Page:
Feeling Lost: A Brief Overview of Copyright, Fair Use, Creative Commons + 6 Sources for Public Domain Photos
Copyright can be a confusing and frustrating concept, but it’s something that bloggers and other writers need to be aware of.
When a person creates a text, drawing or other work of art, that person owns the copyright on it. He or she does not need to complete any documentation or register the work. Copyright is automatic.
Resources for helping you to understand copyright
For an overview of copyright, check Copyright Kids. It provides clear and thorough explanations of the details of copyright in the US. Most English-speaking countries have similar legislation regarding copyright.
The Copyright Basics page on the site answers most key questions on the topic.
What about Fair Use?
Many people run into problems because of the concept of ‘Fair Use’ of copyrighted material.
Fair Use is based on the idea that copyrighted materials can be used for the purposes of critiquing or providing commentary on the work. The concept provides some balance between the rights of the creator of the work to protect that work, and the rights of other people to discuss and debate it publicly.
This area of intellectual property law is sticky and further complicated by the fact that Fair Use laws can be significantly different from country to country.
The following website provides information about Fair Use policy in the US:
Another useful resource for bloggers:
Understanding Creative Commons and Public Domain
When creators license their works with Creative Commons, they retain copyright but give other people the opportunity to copy, distribute and use those works for some purposes.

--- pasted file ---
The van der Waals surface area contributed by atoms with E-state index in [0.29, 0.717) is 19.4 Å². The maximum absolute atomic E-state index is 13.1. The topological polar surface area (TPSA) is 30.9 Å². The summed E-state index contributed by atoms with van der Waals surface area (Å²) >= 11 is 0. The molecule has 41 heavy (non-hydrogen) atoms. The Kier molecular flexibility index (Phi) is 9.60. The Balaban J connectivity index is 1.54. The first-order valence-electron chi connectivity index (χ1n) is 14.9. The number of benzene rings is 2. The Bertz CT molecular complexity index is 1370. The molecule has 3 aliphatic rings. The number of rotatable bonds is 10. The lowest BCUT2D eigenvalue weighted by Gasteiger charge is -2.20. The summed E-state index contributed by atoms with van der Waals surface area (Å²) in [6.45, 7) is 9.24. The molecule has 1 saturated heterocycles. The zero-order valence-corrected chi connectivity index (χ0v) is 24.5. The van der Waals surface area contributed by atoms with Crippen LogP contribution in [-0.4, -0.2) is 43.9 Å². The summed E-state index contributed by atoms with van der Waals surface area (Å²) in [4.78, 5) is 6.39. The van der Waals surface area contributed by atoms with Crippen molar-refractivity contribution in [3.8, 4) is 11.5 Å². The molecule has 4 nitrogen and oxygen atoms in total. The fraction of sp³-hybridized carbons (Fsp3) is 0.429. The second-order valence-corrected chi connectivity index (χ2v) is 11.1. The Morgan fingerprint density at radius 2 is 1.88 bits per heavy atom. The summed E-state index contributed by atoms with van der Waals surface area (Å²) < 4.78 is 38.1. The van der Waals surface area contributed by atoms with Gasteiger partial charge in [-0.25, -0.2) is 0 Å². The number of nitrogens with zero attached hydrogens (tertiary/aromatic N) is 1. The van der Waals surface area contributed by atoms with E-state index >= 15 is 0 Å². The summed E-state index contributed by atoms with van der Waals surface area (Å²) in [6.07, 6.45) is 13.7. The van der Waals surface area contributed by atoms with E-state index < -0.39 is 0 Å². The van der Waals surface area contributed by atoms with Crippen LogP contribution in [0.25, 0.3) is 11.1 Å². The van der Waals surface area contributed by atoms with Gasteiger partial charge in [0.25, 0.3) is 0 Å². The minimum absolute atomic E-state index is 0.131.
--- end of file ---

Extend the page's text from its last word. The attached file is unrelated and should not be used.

There are six different types of CC Licences, and each allows different levels of usage. All licences require attribution: in other words, if you use the work, you must give credit to the person who created it.
When you use CC resources, remember to check the license details to ensure that your intended use of the work matches the terms of the licence.
When a work has entered the public domain, or when creators designate their works as public domain, those works can be used and adapted freely without attribution.
Some designated public domain works to state that the works cannot be used ‘stand-alone’. A photo with this restriction, for example, could not be printed and sold by itself as a work of art. It must be used as part of another creative work. Inserting the photo into a website would be an appropriate example.
Public domain works can be freely adapted and changed. They can provide a good source of photos and illustrations for bloggers.
If you are using public domain images on your site:
Using Google images is not the best way to source public domain photos and illustrations. The original version of a work may be in the public domain, but it is possible that the digitized version of that image can be considered copyrighted, depending on what has been done to the work.
Some sources for public domain images:
Wikipedia: Public domain image resources – a list of resources
PD Photo – there are many photos in different categories, but check the license before using
MorgueFile – free public domain stock photos
Bigfoto – use of these photos requires a link to the site somewhere on your site or blog, or a Facebook like
Library of Congress – American Memory lots of vintage photos and illustrations
Liam’s Pictures from Old Books – many beautiful illustrations from rare books
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